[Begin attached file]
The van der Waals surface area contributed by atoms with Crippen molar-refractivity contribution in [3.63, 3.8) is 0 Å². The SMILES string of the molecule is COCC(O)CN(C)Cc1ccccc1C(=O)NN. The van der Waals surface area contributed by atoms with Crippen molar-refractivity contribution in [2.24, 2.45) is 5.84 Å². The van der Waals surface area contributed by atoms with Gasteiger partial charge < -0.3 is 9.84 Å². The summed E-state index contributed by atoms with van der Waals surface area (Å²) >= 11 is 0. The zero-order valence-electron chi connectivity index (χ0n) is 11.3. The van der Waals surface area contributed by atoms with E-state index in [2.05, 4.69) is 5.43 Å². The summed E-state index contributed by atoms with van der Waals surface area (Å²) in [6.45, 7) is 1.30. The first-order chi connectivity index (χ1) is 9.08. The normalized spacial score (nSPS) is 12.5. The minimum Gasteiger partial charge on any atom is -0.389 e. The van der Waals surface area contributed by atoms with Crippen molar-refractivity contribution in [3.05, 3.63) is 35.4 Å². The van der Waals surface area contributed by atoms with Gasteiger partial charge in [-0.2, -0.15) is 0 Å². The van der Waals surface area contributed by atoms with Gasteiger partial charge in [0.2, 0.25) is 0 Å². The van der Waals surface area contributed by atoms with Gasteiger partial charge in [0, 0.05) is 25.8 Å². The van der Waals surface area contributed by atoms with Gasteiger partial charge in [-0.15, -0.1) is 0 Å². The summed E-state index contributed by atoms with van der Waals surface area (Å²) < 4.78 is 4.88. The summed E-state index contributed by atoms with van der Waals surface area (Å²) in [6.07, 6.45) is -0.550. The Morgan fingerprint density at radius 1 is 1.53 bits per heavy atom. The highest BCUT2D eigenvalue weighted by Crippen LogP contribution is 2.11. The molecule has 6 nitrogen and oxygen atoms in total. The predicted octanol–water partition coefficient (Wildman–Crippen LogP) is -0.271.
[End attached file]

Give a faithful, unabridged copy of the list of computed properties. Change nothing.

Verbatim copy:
The van der Waals surface area contributed by atoms with Crippen molar-refractivity contribution in [3.63, 3.8) is 0 Å². The SMILES string of the molecule is COCC(O)CN(C)Cc1ccccc1C(=O)NN. The van der Waals surface area contributed by atoms with Crippen molar-refractivity contribution in [2.24, 2.45) is 5.84 Å². The van der Waals surface area contributed by atoms with Gasteiger partial charge < -0.3 is 9.84 Å². The summed E-state index contributed by atoms with van der Waals surface area (Å²) >= 11 is 0. The zero-order valence-electron chi connectivity index (χ0n) is 11.3. The van der Waals surface area contributed by atoms with E-state index in [2.05, 4.69) is 5.43 Å². The summed E-state index contributed by atoms with van der Waals surface area (Å²) in [6.45, 7) is 1.30. The first-order chi connectivity index (χ1) is 9.08. The normalized spacial score (nSPS) is 12.5. The minimum Gasteiger partial charge on any atom is -0.389 e. The van der Waals surface area contributed by atoms with Crippen molar-refractivity contribution in [3.05, 3.63) is 35.4 Å². The van der Waals surface area contributed by atoms with Gasteiger partial charge in [-0.2, -0.15) is 0 Å². The van der Waals surface area contributed by atoms with Gasteiger partial charge in [0.2, 0.25) is 0 Å². The van der Waals surface area contributed by atoms with Gasteiger partial charge in [0, 0.05) is 25.8 Å². The van der Waals surface area contributed by atoms with Gasteiger partial charge in [-0.15, -0.1) is 0 Å². The summed E-state index contributed by atoms with van der Waals surface area (Å²) < 4.78 is 4.88. The summed E-state index contributed by atoms with van der Waals surface area (Å²) in [6.07, 6.45) is -0.550. The Morgan fingerprint density at radius 1 is 1.53 bits per heavy atom. The highest BCUT2D eigenvalue weighted by Crippen LogP contribution is 2.11. The molecule has 6 nitrogen and oxygen atoms in total. The predicted octanol–water partition coefficient (Wildman–Crippen LogP) is -0.271.